This I Believe

Bill Costello - USA
Broadcast during the 1950s
Themes: change

This I Believe Essay:

As a correspondent, working close to the zones of conflict and tension, the growing points of society, I can never be unaware that newness is not only the warp and woof, but the whole fabric of being. Everywhere I travel, I see yesterday’s world dying and tomorrow’s being born. In all things, in war, in politics, in science, in the realm of ideas, all we are or can be is the sum of each new day’s quest for the other-than. As the years pass and I see new vistas unfolding, depth beyond depth into an illimitable future, I can no longer excuse my feelings as youthful ebullience. At any age, the prospect fills me with a kind of wonder and excitement, transcending everything past and present. If we are right in believing life has a cosmic dimension, how then are we to judge the fact that no single aspect of the universe is static? My answer is that since all things are fluid, man also is most alive and most at home when he identifies himself with the universal ebb and flow.

I believe change is the essence of truth, the ultimate form of triumph in nature and human progress. What I can never believe is that this race of men will consent to crawl back again into the caves and jungles and primeval filth from which we began the struggle toward light and to wisdom. Some do look backward. There is passion and bigotry and crime. There are demigods and cheats, and sadists, confusing self-preservation with morality. In an agony of fear and self-torment, they cling to what was true yesterday. And we are right in calling them barnacles on the inexorable.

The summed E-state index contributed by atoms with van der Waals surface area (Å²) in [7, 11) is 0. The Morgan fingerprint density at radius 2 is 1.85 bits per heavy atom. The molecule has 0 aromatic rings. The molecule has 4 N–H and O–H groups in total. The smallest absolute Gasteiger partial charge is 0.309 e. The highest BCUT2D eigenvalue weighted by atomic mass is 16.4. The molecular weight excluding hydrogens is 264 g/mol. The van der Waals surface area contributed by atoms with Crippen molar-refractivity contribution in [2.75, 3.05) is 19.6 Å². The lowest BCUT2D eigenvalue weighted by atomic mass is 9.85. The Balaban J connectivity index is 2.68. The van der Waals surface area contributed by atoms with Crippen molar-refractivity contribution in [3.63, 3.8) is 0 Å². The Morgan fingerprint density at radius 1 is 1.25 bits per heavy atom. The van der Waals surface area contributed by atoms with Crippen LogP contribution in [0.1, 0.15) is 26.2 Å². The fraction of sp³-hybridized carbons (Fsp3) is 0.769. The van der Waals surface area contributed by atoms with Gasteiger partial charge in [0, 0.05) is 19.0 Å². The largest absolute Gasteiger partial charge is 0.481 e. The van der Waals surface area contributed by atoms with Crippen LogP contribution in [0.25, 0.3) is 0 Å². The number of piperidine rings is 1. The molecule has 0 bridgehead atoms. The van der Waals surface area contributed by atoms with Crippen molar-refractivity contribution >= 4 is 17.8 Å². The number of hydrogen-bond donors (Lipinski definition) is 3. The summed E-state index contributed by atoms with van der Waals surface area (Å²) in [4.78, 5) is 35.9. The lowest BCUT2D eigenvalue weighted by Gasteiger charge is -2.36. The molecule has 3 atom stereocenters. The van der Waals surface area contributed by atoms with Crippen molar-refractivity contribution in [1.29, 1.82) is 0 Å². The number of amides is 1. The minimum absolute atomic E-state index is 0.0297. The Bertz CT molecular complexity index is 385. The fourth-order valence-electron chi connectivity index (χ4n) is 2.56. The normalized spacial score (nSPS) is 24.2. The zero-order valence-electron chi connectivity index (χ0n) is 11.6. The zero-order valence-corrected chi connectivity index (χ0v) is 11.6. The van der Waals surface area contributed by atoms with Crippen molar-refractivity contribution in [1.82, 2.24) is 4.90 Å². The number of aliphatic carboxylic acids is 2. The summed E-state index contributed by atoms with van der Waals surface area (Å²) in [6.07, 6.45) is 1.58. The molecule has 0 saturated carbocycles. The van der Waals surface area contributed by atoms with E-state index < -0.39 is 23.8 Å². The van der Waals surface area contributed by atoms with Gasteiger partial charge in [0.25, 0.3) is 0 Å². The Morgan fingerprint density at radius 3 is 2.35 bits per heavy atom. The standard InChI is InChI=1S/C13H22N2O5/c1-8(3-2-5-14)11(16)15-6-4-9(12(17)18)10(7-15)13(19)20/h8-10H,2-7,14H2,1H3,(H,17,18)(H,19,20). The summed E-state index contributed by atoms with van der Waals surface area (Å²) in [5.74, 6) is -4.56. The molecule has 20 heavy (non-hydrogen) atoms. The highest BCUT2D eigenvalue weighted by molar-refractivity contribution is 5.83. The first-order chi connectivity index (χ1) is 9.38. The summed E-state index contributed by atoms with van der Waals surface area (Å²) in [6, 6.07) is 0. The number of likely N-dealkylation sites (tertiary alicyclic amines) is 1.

I believe security is an illusion, because man has never known security. There is no rest this side of the grave, no easy paternalism which can absolve us of a duty to fulfill ourselves. In the noblest part of the Christian ethic, each of us is his own excuse for being. We do what we can in our own way without hope of vicarious salvation. Man’s noblest hour is when he stands laboring with improvisation, testing himself against the mystery of the unborn moment. He wars against himself when he closes his eyes to the dynamics of evolution. He is least heroic when the deep, inner will to live puts its trust in the formalisms and stereotypes of tradition.

We all know Alexander Pope’s challenge, that the proper study of mankind is man. There is no reason to feel ashamed of such a faith. There is no need to search the galaxies for the nature of man, or to invent metaphysical embroideries. I believe in people as they are, because our capacity for fulfillment demonstrates itself every day. Man is his own best inspiration. He proves it by his innate creativeness, his courage, and his ultimate dedication to reason and faith. From infancy, he breathes an awareness that each new syllable of time is unique, that every hour is an hour of decision. And the more comfortably he lives with this imperative, the more he grows in moral and spiritual stature. This planet, this crowded cavalcade of which we are apart—this instant of creation—may walk through the shadow of atomic destruction, but it cannot efface itself.

I believe what I have seen in the eyes of men in battle, in the halls of government, in the muck of rice paddies, and at the bedside of death. I believe in the restless generations, for they are the triumphant reality of what is yet to be.

Biographical Sketch by Edward R. Murrow:

Bill Costello, a veteran foreign correspondent, scholar, and author, is a member of the CBS Washington News staff. For three years, he headed CBS Radio News in the Far East, living in Tokyo and traveling from one end of the Orient to the other. His present assignment is covering the activities of President Eisenhower as CBS Radio’s White House correspondent. Here is my old friend and colleague, Bill Costello.